Cover Image
close this bookConducting Environmental Impact Assessment in Developing Countries (UNU, 1999, 375 pages)
close this folder9. Emerging developments in EIA
close this folder9.2 Cumulative effects assessment
close this folder9.2.2 Conceptual framework
View the document(introduction...)
View the document9.2.2.1 Sources of cumulative environmental change
View the document9.2.2.2 Pathways of cumulative environmental change
View the document9.2.2.3 Cumulative effects

9.2.2.2 Pathways of cumulative environmental change

Environmental changes accumulate through different processes or pathways. As with sources of change, these pathways vary by number, type, and temporal and spatial attributes. A perturbation may follow single or multiple pathways and involve additive or interactive processes. Additive pathways are summative because one unit of environmental change can be added or subtracted from a previous unit of environmental change. Interactive pathways are multiplicative, or synergistic, in that the nett accumulation is more or less than the sum of all environmental changes. Temporally, pathways may be characterized by instantaneous processes or involve time lags. From a spatial perspective, pathways may function at local, regional, or global scales, and involve cross-boundary movement among systems at the same scale.

Cumulative environmental change generally involves processes that are characterized by a series of incremental changes in environmental components or relationships. These incremental changes are categorized into four types by Sonnatag et al.

1 Linear additive changes are distinguished by a series of small, incremental additions to, or removals of, energy or materials from a fixed large storage (e.g., a lake). Each addition or removal has the same effect as the previous increment. A linear dose-effect relationship between a contaminant and a fish species exemplifies this category of change.

2 Amplifying or exponential changes involve a series of incremental additions to or removal from a seemingly limitless storage (e.g., atmosphere). Each increment of change has a greater effect than the previous one so that system response increases over time. An example is the steady release of CO2 into the atmosphere and the associated change in global temperature.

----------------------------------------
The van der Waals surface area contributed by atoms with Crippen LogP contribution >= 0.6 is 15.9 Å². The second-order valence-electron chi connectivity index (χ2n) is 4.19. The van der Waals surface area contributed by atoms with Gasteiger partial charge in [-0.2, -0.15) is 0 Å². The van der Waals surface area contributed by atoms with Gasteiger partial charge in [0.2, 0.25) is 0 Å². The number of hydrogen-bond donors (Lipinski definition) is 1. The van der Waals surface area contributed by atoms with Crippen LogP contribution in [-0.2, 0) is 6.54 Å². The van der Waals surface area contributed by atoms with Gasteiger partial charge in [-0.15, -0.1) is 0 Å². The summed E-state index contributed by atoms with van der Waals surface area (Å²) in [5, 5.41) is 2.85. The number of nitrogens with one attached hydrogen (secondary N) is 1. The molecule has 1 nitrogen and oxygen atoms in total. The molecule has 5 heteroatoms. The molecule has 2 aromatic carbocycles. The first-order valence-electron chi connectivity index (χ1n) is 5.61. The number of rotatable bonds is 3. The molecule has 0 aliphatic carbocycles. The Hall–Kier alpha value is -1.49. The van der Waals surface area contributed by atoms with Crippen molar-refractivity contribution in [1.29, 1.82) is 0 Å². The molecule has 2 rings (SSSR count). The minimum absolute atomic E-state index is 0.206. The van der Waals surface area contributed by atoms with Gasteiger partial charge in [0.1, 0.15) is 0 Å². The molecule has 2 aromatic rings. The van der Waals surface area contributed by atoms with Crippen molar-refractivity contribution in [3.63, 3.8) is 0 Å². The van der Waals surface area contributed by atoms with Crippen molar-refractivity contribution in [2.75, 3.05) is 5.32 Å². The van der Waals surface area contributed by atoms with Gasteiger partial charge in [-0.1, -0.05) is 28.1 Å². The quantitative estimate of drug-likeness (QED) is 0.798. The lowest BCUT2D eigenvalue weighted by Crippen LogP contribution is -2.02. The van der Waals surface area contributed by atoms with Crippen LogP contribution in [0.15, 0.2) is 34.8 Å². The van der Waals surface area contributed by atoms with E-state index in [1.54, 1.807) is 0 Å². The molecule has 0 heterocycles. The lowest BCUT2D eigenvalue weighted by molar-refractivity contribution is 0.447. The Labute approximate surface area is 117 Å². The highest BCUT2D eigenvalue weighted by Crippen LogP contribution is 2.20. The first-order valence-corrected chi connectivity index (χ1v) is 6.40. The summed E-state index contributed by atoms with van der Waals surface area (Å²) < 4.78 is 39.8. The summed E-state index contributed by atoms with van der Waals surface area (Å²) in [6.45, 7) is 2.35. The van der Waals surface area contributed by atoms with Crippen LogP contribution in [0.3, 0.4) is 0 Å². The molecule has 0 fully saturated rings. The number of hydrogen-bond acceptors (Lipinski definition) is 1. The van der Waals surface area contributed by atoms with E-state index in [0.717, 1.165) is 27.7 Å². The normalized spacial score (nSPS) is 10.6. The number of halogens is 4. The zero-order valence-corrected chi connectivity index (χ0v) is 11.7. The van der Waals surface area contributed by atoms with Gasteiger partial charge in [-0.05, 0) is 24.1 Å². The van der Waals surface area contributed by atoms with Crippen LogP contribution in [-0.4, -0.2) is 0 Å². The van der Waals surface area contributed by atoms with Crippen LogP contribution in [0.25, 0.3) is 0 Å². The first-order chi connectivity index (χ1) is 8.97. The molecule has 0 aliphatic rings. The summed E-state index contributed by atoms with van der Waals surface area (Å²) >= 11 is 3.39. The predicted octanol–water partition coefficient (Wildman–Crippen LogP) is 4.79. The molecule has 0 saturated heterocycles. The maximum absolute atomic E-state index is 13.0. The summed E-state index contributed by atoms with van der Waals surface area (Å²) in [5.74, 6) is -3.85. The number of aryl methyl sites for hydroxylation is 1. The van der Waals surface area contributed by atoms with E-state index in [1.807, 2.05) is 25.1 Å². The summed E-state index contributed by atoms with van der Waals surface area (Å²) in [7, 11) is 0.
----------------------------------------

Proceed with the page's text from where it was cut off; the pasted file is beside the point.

3 Discontinuous changes involve incremental additions or removals that are assimilated until a threshold is reached. Each increment of change that exceeds the threshold results in a response. An example is the addition of nutrients into a lake which triggers algae blooms once critical concentrations are attained.

4 Structural surprises refer to a process whereby increments of local and slow environmental changes gradually accumulate so that spatial scales are increased (i.e., local to regional to global) and temporal scales are intensified (i.e., slow to rapid rates). The result is a collection of various effects on system structures. These effects are measured by spatial homogenization of key system variables and a loss of major system functions. The spatial and temporal accumulation of wetland loss, and the subsequent change in wetland functions (e.g., groundwater recharge, biotic diversity, floodwater storage), is an example of structural surprise.

This categorization describes various mechanisms involved in the accumulation of incremental environmental changes. The categories increase in complexity as the mechanisms shift from linearity to nonlinearity, continuity to discontinuity, and uniform spatial and temporal scales to hierarchical scales. They also question a common premise that an incremental change in an environmental component or process is similar to the previous unit of change. The above categories recognize that non-linear processes, trigger mechanisms, and surprise events can intensify and amplify the effect of each successive increment. Controlling factors such as assimilative capacity, thresholds, and dynamic variability regulate the accumulation of incremental environmental changes.